I’m ashamed to say that I’ve been battling my yoga teacher for months. She’s personally warm and professionally competent — but I can’t actually hear her. Especially at the start and end of every class, her soft-spoken voice is barely audible, even when I’m seated front row centre. (I would read her lips, but my eyes are closed for om and savasana.)
It’s not that I haven’t asked her to turn up the volume, but complying causes her to lament, “I feel like I’m yelling!” (My husband, on the mat beside me, assures her she’s not.)
I’m equally annoyed by her default repetitive vocal pattern. It rises and falls in an infuriatingly predictable rhythm guaranteed to distract me from my downward dog. I write to her in my head, searching for a diplomatic way to say “You’re undermining your authority AND lulling us into a dull stupor. Please stop!” I want to encourage her to overcome the cues so many women absorb like osmosis about the importance of being seen and not heard.
But unsolicited criticism is a very delicate endeavour, so I vent to my friend, Vickie, instead. She laughs and gently suggests that I try manifesting the kind of generous and evolved spirit more appropriate to the practice of yoga. Chastened, I apply myself, and finally make it through an entire class focused firmly on my asanas, rather than the yoga teacher’s childlike voice.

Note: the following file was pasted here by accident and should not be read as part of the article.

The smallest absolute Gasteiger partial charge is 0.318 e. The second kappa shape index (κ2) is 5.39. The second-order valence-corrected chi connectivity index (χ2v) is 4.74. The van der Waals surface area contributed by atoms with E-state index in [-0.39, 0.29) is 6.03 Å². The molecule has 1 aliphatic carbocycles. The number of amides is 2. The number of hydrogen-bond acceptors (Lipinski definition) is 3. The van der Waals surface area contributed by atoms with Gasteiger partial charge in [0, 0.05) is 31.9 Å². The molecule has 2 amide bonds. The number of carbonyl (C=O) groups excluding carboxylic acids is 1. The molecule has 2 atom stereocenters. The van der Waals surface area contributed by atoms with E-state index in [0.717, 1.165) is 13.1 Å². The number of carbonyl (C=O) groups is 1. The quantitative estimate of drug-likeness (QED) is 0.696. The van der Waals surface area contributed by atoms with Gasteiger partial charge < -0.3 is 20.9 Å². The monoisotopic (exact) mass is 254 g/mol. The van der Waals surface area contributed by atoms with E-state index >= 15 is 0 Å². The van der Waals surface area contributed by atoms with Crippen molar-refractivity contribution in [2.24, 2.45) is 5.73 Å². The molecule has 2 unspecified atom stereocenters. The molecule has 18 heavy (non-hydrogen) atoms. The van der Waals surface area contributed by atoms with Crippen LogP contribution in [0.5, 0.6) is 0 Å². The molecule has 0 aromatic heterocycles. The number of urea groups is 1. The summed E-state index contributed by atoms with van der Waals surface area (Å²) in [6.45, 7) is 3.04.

And then she announces she’s moving to Brussels. (I’m elated for us both!)
Running the Informed Opinions project, where the explicit mandate is to amplify women’s voices, I have permission to nudge program participants into vocal practices more likely to position them as authorities. And so I do. Because in a world where gender bias continues to handicap women unfairly, it’s important to make the best use of all our assets. And last week, I was happy to receive a commission from the Globe and Mail to write a piece on related linguistic trends. You can read it here.